What you need to know about water softeners
Hard water contains calcium, magnesium, and other dissolved minerals. The water is safe to drink, but it can leave a residue on showers and dishes, and deposits inside appliances that use hot water. Over time, that buildup can affect performance and efficiency.
Hard water can quickly clog a point-of-use filter, so you’ll need to use a whole-house water softener. Ion exchange systems, the most common, work by replacing water hardening minerals with soft sodium ions.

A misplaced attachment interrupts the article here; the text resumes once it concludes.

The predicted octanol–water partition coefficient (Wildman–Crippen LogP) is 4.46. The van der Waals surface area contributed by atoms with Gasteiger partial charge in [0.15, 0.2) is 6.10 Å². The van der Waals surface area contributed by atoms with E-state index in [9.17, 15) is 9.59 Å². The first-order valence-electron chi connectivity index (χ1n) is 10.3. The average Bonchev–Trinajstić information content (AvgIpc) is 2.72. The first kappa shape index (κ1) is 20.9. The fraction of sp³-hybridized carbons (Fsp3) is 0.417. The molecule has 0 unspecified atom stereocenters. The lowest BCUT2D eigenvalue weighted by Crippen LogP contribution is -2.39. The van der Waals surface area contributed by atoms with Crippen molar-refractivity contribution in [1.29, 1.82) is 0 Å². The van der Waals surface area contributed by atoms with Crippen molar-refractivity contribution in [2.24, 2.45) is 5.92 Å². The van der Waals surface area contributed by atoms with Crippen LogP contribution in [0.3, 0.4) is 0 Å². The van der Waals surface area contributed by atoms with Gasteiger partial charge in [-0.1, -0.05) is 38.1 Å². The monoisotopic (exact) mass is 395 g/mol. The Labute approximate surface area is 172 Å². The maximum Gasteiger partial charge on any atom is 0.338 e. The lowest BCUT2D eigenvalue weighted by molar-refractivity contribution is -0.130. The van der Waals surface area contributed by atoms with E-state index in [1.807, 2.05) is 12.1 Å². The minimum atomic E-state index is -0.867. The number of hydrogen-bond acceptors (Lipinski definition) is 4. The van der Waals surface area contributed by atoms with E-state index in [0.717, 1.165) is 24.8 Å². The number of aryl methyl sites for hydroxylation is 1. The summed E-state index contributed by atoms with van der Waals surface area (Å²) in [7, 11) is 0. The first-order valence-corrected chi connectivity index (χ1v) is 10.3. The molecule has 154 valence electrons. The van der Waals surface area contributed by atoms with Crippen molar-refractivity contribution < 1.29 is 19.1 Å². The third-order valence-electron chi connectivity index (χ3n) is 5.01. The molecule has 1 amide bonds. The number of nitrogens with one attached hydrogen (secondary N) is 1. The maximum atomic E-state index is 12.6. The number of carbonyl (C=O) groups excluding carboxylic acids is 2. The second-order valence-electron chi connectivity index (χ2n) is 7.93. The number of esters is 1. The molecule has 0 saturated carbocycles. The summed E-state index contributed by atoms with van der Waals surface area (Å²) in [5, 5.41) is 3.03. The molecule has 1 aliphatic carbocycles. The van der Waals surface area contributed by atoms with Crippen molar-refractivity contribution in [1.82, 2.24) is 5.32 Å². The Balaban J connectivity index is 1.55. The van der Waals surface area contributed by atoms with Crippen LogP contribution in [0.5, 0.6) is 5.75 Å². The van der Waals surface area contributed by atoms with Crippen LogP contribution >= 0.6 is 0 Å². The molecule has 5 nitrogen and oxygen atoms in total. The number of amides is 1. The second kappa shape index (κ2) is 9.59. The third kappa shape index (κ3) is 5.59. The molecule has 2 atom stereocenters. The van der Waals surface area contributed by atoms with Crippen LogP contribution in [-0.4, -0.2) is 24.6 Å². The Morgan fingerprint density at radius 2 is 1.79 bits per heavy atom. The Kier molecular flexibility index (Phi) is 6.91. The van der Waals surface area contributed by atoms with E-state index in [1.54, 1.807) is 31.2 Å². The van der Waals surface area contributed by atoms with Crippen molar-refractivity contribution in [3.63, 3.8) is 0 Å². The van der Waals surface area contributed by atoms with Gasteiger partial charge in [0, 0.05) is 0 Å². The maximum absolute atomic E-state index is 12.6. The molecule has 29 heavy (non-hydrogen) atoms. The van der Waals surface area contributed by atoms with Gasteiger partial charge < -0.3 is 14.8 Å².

Even if your water is very hard, the amount of sodium left behind in softened water should be low. But if you’re concerned, consider choosing a salt-free system. They’re usually just as effective at softening water.
Other “no salt” water softeners are claimed to use magnetic force to change minerals’ molecular structure so that they don’t turn into scale buildup. The International Association of Plumbing and Mechanical Officials (IAPMO), with help from National Sanitation Foundation (NSF) International and other stakeholders, is developing a standard to measure the efficacy of magnetic softeners.